VEVO 2015

The VEVO logo displayed at Gramercy Theatre in New York City. 

Neilson Barnard/WireImage for VEVO

"There is so much more than we can do with it," Vevo CEO Erik Huggers told Billboard earlier this year. "Original programming, the brand, product features." While the company has remained relatively quiet since Huggers' appointment, Vevo -- co-owned by Universal Music Group, Sony Music, Abu Dhabi Media and Google -- today announced its acquisition of video aggregator Showyou.

"Showyou allows us to accelerate our pace of innovation with the ability to rapidly add new and differentiated features as we iterate our products in 2016 and beyond," writes Huggers in a statement on the news. 

Vevo Gets Personal in New iPhone App Update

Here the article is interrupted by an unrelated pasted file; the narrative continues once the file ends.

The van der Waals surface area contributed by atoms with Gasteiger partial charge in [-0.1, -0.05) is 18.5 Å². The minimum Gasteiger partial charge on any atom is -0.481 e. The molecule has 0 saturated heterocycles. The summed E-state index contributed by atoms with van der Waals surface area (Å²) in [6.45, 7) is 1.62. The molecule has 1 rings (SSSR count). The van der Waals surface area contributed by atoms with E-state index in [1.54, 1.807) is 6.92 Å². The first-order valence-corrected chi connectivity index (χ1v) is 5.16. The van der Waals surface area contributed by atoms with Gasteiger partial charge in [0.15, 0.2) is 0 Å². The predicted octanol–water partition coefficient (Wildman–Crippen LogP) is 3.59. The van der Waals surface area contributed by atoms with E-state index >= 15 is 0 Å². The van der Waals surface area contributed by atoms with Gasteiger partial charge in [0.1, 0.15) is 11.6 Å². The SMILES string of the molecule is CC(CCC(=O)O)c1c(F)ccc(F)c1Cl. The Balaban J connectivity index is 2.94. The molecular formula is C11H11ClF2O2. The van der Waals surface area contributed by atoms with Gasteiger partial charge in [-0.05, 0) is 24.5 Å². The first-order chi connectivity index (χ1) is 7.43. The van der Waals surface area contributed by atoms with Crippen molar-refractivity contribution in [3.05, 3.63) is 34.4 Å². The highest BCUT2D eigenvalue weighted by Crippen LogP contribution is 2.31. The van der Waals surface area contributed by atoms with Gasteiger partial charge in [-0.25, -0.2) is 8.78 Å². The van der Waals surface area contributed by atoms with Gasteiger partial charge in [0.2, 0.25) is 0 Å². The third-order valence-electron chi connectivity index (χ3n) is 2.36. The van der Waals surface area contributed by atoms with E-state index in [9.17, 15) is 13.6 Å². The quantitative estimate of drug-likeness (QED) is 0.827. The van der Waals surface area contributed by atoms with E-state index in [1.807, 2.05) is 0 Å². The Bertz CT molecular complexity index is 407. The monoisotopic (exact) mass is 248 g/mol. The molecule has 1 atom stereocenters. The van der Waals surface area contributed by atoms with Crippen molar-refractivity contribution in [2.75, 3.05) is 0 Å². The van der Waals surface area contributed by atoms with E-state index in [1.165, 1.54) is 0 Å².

The purchase gives Vevo a feature set that would have taken significant time and investment to develop independently, including a monetization scheme that Vevo likely intends to implement in the future which gives individual channels a way to create a sort of "mini-Netflix" service for their particular content. It's easy to picture, for example, a Capitol Music channel featuring that company's music videos and original content being offered ad-free for a small fee each month. Currently Vevo is entirely ad- and funding-supported. It's also worth considering the talent at Showyou; a year ago it hired a former interim CEO at Hulu to take the chief executive spot.

"We need new technologies and new models for growth as we go into 2016 and beyond," a Vevo spokesperson tells Billboard. The online video market is cramped and highly competitive -- even YouTube's nascent premium offering Red, which will debut original programming early next year, was met with a relatively lukewarm response. (Its YouTube Music app, meanwhile, attracted some praise for ease-of-use.)

The company has, since appointing Huggers in the spring, had a relatively quiet 2015. It relaunched a cleaned-up and optimized iOS app last month, and was said to be in talks with Warner Music Group.